Some of the names involved in the ultimate passage of the RFRA may surprise you. In 1990, then-Sen. Joseph Biden, D-Del., introduced an initial version of the legislation. Three years later, the RFRA was introduced in the House of Representatives by Chuck Schumer, D-N.Y., who was a congressman at the time. A companion bill was introduced by Sen. Ted Kennedy, D-Mass. A unanimous House and nearly unanimous Senate passed the bill. President Bill Clinton signed the RFRA into law. That such liberal politicians would have promoted a robust defense of religious freedom seems inconceivable today, in light of a new law being proposed: the Equality Act.
The Equality Act claims to address discrimination on the basis of sexual orientation or gender identity in a wide range of settings such as public accommodations, employment and education. It amends the Civil Rights Act of 1964, a comprehensive law that was enacted at a time of rampant racial discrimination. Since the Equal Protection Clause of the 14th Amendment prohibits only discriminatory governmental action, the Civil Rights Act was needed to eliminate the widespread discrimination by private actors.
Unlike the Civil Rights Act, the Equality Act expands the definition of “public accommodation” to include, among other things, “any establishment that provides a good, service, or program, including a store, shopping center, online retailer or service provider, salon, bank, gas station, food bank, service or care center, shelter, travel agency, or funeral parlor, or establishment that provides health care, accounting, or legal services,” and any “place of or establishment that provides exhibition, entertainment, recreation, exercise, amusement, public gathering, or public display.” The act also expressly provides that an individual cannot be “denied access to a shared facility, including a restroom, a locker room, and a dressing room, that is in accordance with the individual’s gender identity.”
If that is not enough, the Equality Act’s treatment of religious-freedom protections should trigger widespread opposition from all civil libertarians. Specifically, Section 9 creates a provision stating that the RFRA “shall not provide a claim concerning, or a defense to a claim under ... or provide a basis for challenging the application or enforcement of” the laws the act amends. In other words, it erases the important protections of the RFRA in the context in which it is needed most today.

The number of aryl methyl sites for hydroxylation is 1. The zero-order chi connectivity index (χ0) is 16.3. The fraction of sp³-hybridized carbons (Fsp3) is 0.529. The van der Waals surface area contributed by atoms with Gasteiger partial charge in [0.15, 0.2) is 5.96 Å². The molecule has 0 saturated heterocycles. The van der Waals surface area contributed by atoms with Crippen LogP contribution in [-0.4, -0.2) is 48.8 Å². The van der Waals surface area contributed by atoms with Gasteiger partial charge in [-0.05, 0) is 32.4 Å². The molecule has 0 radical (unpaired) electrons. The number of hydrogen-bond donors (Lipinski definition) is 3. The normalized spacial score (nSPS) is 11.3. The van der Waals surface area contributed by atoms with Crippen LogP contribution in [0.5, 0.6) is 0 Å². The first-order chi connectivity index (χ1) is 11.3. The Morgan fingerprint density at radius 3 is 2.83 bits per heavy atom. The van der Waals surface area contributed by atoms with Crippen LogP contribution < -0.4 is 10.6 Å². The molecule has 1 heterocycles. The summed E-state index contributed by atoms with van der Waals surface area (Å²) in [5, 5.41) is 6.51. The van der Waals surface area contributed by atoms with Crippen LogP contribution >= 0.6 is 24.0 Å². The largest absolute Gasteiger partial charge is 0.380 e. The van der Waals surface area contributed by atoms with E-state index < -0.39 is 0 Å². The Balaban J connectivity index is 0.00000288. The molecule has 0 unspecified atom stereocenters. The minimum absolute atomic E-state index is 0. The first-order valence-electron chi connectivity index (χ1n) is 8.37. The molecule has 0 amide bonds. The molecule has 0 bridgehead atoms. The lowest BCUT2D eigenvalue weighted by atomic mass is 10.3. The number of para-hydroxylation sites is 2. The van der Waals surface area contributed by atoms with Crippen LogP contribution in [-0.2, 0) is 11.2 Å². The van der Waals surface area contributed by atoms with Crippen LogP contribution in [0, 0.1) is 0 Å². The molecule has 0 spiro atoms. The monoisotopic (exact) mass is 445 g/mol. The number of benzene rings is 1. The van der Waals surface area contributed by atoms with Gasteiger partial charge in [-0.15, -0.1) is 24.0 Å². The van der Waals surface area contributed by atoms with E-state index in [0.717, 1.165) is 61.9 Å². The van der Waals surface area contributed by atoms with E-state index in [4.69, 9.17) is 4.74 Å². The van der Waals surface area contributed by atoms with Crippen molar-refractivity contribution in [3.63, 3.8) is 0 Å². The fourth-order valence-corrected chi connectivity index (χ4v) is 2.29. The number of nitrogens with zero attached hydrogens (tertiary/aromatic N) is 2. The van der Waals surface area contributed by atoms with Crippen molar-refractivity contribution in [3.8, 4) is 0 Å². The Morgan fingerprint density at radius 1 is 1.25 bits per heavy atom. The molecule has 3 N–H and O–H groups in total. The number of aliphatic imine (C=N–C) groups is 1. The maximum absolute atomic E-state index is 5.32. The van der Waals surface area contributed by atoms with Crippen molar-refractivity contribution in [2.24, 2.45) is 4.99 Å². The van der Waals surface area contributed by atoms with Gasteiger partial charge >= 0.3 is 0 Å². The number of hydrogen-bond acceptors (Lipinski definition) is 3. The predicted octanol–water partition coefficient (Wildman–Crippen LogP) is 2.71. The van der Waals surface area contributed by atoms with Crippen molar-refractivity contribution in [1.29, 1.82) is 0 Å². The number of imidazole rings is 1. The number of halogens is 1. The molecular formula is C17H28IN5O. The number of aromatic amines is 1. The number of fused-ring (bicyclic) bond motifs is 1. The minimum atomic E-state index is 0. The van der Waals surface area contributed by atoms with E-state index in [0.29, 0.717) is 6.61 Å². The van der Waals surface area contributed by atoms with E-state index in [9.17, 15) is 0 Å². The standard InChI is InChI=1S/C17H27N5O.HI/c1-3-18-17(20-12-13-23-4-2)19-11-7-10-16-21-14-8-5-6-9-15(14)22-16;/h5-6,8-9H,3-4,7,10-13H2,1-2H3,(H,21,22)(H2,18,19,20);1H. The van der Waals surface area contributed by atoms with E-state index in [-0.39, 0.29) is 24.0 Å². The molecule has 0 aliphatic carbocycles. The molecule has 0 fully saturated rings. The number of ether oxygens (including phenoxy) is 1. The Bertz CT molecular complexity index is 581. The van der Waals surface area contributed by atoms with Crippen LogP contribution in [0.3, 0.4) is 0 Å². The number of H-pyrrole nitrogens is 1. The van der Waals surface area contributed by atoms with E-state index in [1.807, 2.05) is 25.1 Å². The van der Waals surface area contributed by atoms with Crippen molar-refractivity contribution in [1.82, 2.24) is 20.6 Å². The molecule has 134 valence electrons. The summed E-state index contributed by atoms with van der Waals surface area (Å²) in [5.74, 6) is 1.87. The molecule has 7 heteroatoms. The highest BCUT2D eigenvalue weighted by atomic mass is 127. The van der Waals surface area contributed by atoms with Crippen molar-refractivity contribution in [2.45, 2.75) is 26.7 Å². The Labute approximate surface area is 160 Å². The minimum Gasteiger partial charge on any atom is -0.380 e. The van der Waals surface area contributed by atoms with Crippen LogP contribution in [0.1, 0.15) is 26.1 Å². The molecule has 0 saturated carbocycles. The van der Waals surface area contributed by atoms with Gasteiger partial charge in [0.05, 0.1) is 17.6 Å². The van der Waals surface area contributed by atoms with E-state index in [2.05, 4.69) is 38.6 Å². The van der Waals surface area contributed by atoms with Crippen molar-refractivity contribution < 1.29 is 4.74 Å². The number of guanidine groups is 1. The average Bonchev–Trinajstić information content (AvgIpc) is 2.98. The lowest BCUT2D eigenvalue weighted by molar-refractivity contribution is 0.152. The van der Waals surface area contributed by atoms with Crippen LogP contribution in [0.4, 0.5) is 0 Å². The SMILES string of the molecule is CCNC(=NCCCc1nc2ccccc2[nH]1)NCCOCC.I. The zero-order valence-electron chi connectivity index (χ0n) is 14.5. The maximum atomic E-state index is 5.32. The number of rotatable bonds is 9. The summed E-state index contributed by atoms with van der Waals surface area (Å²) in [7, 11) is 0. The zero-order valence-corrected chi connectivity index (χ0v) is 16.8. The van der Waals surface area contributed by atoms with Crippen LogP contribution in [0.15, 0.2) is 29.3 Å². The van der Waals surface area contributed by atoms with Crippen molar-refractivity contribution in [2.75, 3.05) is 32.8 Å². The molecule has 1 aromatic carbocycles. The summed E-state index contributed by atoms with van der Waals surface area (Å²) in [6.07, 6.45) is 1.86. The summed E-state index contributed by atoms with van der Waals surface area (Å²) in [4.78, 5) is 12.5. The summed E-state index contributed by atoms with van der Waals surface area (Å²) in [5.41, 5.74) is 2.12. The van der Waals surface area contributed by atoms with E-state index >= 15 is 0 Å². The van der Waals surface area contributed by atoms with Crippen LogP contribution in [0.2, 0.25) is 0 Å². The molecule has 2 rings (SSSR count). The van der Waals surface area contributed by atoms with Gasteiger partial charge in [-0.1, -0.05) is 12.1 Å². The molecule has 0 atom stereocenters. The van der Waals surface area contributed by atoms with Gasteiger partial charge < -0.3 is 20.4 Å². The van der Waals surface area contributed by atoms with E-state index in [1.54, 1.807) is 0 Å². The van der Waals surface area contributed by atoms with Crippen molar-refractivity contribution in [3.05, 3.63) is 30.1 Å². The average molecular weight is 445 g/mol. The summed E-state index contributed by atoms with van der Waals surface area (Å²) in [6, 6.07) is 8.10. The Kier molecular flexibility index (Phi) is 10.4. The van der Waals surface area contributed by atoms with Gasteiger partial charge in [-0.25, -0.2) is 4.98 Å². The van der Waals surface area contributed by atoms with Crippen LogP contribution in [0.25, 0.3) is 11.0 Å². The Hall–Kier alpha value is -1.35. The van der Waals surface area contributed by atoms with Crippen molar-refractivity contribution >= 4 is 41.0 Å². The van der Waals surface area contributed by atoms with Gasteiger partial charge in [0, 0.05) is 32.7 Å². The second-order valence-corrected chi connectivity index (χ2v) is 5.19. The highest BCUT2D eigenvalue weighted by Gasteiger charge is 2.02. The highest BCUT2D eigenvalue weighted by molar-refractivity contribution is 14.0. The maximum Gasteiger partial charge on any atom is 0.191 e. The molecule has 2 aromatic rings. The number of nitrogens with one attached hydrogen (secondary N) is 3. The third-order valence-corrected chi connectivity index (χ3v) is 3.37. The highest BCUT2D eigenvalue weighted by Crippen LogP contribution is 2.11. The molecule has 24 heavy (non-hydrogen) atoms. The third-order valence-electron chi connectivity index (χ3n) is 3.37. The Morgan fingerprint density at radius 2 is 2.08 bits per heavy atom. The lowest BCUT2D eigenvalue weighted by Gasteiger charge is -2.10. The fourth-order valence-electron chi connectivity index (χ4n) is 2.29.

As a member of the Senate back in the early ’90s, Biden voted in favor of the RFRA. But that was a different Joe Biden. Thirty years later, President Biden endorses the Equality Act and has promised to sign it into law. He is not alone. Other supposedly civil-libertarian groups like the American Civil Liberties Union (ACLU) join him today in preferring “progressive” priorities like the Equality Act over their historic commitment to religious freedom. And both the Biden administration and groups like the ACLU that were formed to advance the cause of civil liberties have sided against religious freedom and religious expression in key cases recently before the Supreme Court.
Last year, President Biden issued the congressionally-mandated proclamation commemorating National Religious Freedom Day. He failed to exalt the primacy of religious freedom as a cherished civil liberty. Instead, religious freedom seemed to be a bit of an afterthought: “My Administration is committed to strengthening the federal workforce by ensuring that it resembles the full breadth of our people by promoting diversity, equity, inclusion, and accessibility, including on the basis of religion.” Given the Biden administration’s commitment to advancing the progressive agenda, religious freedom may be even less than an afterthought in the years to come.